You can read up more on this practice and its benefits here: http://blog.cloudfour.com/the-ems-have-it-proportional-media-queries-ftw/ .

Anyway, em media queries are great because they allow us to tie our breakpoints to the content itself, putting the control in the hands of our users for receiving a layout that meets their needs. I'd argue that it doesn't really matter how many users change their font-size, as long as we know that plenty can and do (font size adjustments are always a keystroke away (cmd-/+), and is exposed at the top-level of most browsers' preference panes as well).

So, this is why device dimensions have become less relevant in responsive designs, and why a combination of viewport (or window) size and font-size are required for making an informed decision.

This is why I and others are very excited about Client Hints' potential. One of the major downsides of User-Agent-based device databases is that they are static - they just can't know this sort of information about the browser, as it can't be generalized for all users of any particular browser (every user is unique). So window size and font size are much more dynamic than any static database can predict, yet those two factors have quickly become some of the most important factors in serving an appropriate layout to our users.

I understand that caching concerns make the inclusion of these properties less interesting from a CDN owner's perspective, but it would be a shame if these benefits to users and developers were overlooked. Including these two pieces of information would mean we could place a lot of the burden on the server for determining the assets that need to be loaded up-front, rather than letting unnecessary requests happen because we don't have enough information to do better.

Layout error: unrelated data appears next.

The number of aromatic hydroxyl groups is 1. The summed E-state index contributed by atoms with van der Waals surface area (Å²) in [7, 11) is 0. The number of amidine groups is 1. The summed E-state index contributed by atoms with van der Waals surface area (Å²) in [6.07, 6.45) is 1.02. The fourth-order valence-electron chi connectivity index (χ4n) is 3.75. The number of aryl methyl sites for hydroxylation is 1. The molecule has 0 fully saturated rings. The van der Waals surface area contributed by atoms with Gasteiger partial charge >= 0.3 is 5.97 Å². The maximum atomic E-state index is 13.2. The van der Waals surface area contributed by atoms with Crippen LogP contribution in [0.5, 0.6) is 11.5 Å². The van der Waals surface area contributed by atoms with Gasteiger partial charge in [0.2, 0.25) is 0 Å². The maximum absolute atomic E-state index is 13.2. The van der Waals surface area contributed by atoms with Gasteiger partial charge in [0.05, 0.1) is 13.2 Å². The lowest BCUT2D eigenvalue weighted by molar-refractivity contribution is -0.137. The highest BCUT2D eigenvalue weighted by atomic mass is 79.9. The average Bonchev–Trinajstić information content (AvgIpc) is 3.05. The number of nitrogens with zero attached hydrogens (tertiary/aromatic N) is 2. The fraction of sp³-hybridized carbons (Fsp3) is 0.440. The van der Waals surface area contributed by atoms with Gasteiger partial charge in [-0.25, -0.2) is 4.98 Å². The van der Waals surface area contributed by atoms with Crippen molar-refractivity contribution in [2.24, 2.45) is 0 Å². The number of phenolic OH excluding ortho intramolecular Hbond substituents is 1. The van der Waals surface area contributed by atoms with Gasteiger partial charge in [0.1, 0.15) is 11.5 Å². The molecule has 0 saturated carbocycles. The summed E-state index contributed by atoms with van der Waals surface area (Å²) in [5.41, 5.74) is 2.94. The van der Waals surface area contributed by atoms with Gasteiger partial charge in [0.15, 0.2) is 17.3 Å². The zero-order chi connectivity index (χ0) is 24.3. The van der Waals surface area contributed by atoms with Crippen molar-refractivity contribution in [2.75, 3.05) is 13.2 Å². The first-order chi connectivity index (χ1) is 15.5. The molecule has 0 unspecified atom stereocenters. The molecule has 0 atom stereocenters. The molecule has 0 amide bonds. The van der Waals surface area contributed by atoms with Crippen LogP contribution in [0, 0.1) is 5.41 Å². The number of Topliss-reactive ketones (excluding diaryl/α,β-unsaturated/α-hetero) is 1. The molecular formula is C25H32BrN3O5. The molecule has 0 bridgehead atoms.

Wilto commented Mar 6, 2013

@igrigorik
Given the technical constraints involved I can certainly understand where varying viewport sizes aren’t covered by this first iteration on client hints. From a “best practices” standpoint, however, http://dev.w3.org/csswg/css-device-adapt/#the-atviewport-rule makes no mention of device-width being the recommended usage. device-width may be the most common usage today, but there’s a clear need to allow authors to specify disparate viewport sizes—else, I don’t assume it would have made it into the @viewport spec. It’s perfectly fair to say “this case isn’t yet addressed by client hints,” but “we don’t need to worry about it if you just don’t do that” likely won’t carry a great deal of weight with authors, given that new mechanisms are going into place to give them greater control over viewport sizing.

Acquiring the client’s calculated viewport size in a way that plays well with the preload scanner/speculative parser is something that will likely need to be solved for client hints, finer-grained control over the loading of stylesheets, and both “responsive images” extension specifications. I hope I speak for everyone when I say that no one is snapping their fingers and demanding an immediate solution, but I do hope we’re not discounting the possibility of an eventual solution—and justifying it with “maybe no one will want to do that.”

I look forward to seeing how this spec might continue to evolve.

nhoizey commented Mar 6, 2013

Hi everyone, all this is really interesting, with great hopes for the future of RWD.

I have a few ideas/questions through: